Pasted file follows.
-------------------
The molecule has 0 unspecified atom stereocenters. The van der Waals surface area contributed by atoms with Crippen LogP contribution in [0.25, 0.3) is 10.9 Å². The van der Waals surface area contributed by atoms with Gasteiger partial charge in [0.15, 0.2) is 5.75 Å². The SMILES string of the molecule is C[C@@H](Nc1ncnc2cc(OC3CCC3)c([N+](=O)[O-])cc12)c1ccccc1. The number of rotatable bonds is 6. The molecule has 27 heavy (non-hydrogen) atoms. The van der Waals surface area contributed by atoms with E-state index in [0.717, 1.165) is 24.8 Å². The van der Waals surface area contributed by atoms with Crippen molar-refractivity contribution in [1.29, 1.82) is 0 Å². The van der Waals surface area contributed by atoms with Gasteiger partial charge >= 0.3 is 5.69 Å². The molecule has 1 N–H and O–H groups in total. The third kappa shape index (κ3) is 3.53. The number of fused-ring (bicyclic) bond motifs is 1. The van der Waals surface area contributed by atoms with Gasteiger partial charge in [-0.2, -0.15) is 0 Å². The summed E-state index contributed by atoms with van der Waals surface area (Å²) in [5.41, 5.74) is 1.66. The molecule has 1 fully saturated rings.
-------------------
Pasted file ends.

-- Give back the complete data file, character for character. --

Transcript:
The molecule has 0 unspecified atom stereocenters. The van der Waals surface area contributed by atoms with Crippen LogP contribution in [0.25, 0.3) is 10.9 Å². The van der Waals surface area contributed by atoms with Gasteiger partial charge in [0.15, 0.2) is 5.75 Å². The SMILES string of the molecule is C[C@@H](Nc1ncnc2cc(OC3CCC3)c([N+](=O)[O-])cc12)c1ccccc1. The number of rotatable bonds is 6. The molecule has 27 heavy (non-hydrogen) atoms. The van der Waals surface area contributed by atoms with E-state index in [0.717, 1.165) is 24.8 Å². The van der Waals surface area contributed by atoms with Crippen molar-refractivity contribution in [1.29, 1.82) is 0 Å². The van der Waals surface area contributed by atoms with Gasteiger partial charge >= 0.3 is 5.69 Å². The molecule has 1 N–H and O–H groups in total. The third kappa shape index (κ3) is 3.53. The number of fused-ring (bicyclic) bond motifs is 1. The van der Waals surface area contributed by atoms with Gasteiger partial charge in [-0.2, -0.15) is 0 Å². The summed E-state index contributed by atoms with van der Waals surface area (Å²) in [5.41, 5.74) is 1.66. The molecule has 1 fully saturated rings.